• The decision should be based on what is best for the company as a whole, considering cost, risk, value, and the need to points in (2) above. While most CFOs and corporate controllers are interested in assigning the work to internal audit, and internal audit professionals would prefer the work to be handled by finance staff, both need to put the interests of the company first.

Reference should also be made to guidance from the IIA in Internal Auditing’s Role in Sections 302 and 404 of the Sarbanes-Oxley Act, which was released on May 26, 2004. Key points addressed in the document related to assistance with testing include:

“It is management’s responsibility to ensure the organization is in compliance with the requirements of Sections 302 and 404 and other requirements of the Act, and this responsibility cannot be delegated or abdicated. Support for management in the discharge of these responsibilities is a legitimate role for internal auditors. The internal auditors’ role in their organization’s Sarbanes-Oxley project can be significant, but also must be compatible with the overall mission and charter of the internal audit function. Regardless of the level and type of involvement selected, it should not impair the objectivity and capabilities of the internal audit function for covering the major risk areas of their organization. Internal auditors are frequently pressured to be extensively involved in the full compendium of Sarbanes-Oxley project efforts as the work is within the natural domain of expertise of internal auditing.” (Executive Summary)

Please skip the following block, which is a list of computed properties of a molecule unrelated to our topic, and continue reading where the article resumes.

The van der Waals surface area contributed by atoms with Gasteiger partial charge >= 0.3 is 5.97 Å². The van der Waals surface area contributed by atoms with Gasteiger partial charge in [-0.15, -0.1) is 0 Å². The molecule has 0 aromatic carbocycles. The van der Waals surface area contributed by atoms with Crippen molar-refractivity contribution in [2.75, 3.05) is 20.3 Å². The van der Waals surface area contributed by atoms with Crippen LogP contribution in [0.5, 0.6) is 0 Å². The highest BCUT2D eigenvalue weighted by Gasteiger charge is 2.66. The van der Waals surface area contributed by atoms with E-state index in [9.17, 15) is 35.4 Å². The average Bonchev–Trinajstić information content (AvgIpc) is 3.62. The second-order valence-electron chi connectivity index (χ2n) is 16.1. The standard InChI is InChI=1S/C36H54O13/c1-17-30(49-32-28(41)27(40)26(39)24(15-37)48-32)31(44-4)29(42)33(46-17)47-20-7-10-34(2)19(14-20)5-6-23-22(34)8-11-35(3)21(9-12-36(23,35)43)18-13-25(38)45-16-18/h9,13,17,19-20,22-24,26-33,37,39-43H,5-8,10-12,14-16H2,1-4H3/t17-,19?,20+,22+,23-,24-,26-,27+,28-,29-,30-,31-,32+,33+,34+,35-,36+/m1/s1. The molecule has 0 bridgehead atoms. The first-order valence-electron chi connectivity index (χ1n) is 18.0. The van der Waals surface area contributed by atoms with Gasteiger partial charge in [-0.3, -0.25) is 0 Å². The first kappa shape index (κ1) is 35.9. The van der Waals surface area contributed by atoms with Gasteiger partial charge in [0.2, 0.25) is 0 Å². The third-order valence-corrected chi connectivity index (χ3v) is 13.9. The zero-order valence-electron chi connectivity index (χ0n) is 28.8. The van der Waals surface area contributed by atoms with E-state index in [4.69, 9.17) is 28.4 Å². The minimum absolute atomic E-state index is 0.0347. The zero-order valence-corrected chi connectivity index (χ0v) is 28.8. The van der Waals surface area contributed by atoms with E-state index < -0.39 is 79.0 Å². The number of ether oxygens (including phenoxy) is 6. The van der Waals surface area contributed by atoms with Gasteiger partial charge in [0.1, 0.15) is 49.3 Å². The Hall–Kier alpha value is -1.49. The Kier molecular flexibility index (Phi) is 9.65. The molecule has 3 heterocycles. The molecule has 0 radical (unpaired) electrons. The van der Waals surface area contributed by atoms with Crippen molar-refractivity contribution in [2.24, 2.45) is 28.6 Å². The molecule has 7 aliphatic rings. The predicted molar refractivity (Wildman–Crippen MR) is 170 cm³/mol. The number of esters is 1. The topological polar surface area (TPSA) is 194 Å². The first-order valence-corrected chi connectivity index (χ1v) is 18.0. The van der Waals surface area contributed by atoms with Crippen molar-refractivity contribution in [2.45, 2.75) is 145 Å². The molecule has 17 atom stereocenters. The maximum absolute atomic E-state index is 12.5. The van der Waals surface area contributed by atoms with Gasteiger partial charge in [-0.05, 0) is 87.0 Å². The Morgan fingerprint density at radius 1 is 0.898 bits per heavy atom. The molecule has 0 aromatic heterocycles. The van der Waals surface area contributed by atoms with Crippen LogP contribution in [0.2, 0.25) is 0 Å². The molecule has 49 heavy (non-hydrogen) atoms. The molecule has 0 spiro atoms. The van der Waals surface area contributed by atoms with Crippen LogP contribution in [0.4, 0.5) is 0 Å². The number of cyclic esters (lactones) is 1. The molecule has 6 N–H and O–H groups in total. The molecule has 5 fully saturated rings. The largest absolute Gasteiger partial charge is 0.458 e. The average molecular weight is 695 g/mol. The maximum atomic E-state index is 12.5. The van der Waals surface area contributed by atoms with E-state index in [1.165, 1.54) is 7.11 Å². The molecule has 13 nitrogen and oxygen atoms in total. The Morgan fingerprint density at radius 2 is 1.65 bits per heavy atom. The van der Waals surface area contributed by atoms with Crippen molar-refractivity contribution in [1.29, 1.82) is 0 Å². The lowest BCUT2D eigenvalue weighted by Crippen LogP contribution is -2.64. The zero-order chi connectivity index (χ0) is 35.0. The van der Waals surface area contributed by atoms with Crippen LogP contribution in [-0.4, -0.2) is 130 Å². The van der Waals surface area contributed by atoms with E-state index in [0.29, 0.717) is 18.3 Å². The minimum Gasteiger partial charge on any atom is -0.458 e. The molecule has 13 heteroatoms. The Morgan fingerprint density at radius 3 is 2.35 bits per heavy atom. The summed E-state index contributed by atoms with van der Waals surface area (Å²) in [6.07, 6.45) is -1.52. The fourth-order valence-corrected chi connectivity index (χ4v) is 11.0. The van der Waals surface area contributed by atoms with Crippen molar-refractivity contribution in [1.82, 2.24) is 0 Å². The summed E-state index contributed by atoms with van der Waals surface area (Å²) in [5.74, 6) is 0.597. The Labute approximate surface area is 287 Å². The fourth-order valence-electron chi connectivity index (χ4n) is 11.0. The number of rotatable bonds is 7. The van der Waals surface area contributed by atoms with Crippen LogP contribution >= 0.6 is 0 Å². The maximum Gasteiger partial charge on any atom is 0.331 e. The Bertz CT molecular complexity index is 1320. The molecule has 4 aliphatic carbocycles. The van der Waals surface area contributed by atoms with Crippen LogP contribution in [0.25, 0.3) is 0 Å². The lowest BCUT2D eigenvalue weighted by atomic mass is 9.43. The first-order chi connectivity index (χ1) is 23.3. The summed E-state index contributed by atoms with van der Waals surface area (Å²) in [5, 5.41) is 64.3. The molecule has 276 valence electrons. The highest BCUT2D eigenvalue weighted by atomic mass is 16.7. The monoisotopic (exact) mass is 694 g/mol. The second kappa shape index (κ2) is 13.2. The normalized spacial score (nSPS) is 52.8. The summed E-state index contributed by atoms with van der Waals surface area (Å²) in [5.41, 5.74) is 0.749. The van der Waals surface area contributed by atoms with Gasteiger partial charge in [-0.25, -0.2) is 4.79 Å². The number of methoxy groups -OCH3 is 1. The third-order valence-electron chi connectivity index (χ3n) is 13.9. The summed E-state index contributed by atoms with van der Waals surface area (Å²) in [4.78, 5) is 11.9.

“Activities that are included in the internal auditor’s recommended role in supporting the organization in meeting the requirements of Sections 302 and 404 include:

  • Project Oversight
  • Consulting and Project Support
  • Ongoing Monitoring and Testing
  • Project Audit”

(Recommended Role of Internal Audit)

Ongoing Monitoring and Testing

  • Advise management regarding the design, scope, and frequency of tests to be performed.
  • Independent assessor of management testing and assessment processes.
  • Perform tests of management’s basis for assertions.
  • Perform effectiveness testing (for highest reliance by external auditors).
  • Aid in identifying control gaps and review management plans for correcting control gaps.
  • Perform follow-up reviews to ascertain whether control gaps have been adequately addressed.
  • Act as coordinator between management and the external auditor as to discussions of scope and testing plans.
  • Participate in disclosure committee to ensure that results of ongoing internal audit activities and other examination activities, such as external regulatory examinations, are brought to the committee for disclosure consideration.”

(Recommended Role of Internal Audit)

Before leaving the subject, I want to address some concerns that internal auditors have expressed to me:

  1. SOX is a management function: yes, it is, but internal audit can add value to the company as a whole by helping with permitted roles.
  2. It damages our independence: not if the guidance above is followed.
  3. It interferes with our ability to do our core job: not if sufficient resources are given, and the guidance above is followed.